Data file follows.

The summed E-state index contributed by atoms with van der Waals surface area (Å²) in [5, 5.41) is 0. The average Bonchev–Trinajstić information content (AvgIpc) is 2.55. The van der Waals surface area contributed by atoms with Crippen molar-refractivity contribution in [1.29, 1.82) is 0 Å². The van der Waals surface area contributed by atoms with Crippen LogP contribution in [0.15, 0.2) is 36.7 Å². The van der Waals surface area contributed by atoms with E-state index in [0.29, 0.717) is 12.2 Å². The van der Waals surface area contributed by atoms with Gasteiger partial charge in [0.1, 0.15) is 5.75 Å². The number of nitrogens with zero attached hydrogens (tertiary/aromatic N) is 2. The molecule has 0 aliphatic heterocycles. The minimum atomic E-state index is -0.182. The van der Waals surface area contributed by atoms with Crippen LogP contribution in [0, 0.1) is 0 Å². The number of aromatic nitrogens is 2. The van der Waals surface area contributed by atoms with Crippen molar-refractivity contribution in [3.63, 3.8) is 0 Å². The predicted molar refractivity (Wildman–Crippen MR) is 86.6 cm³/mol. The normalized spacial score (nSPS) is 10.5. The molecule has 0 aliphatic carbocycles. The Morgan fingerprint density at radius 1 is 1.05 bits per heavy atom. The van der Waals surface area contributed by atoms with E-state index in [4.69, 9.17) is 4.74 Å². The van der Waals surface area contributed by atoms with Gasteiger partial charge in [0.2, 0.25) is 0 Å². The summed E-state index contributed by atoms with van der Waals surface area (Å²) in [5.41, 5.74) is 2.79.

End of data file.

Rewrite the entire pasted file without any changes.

The summed E-state index contributed by atoms with van der Waals surface area (Å²) in [5, 5.41) is 0. The average Bonchev–Trinajstić information content (AvgIpc) is 2.55. The van der Waals surface area contributed by atoms with Crippen molar-refractivity contribution in [1.29, 1.82) is 0 Å². The van der Waals surface area contributed by atoms with Crippen LogP contribution in [0.15, 0.2) is 36.7 Å². The van der Waals surface area contributed by atoms with E-state index in [0.29, 0.717) is 12.2 Å². The van der Waals surface area contributed by atoms with Gasteiger partial charge in [0.1, 0.15) is 5.75 Å². The number of nitrogens with zero attached hydrogens (tertiary/aromatic N) is 2. The molecule has 0 aliphatic heterocycles. The minimum atomic E-state index is -0.182. The van der Waals surface area contributed by atoms with Crippen LogP contribution in [0, 0.1) is 0 Å². The number of aromatic nitrogens is 2. The van der Waals surface area contributed by atoms with Crippen molar-refractivity contribution in [3.63, 3.8) is 0 Å². The predicted molar refractivity (Wildman–Crippen MR) is 86.6 cm³/mol. The normalized spacial score (nSPS) is 10.5. The molecule has 0 aliphatic carbocycles. The Morgan fingerprint density at radius 1 is 1.05 bits per heavy atom. The van der Waals surface area contributed by atoms with E-state index in [4.69, 9.17) is 4.74 Å². The van der Waals surface area contributed by atoms with Gasteiger partial charge in [0.2, 0.25) is 0 Å². The summed E-state index contributed by atoms with van der Waals surface area (Å²) in [5.41, 5.74) is 2.79.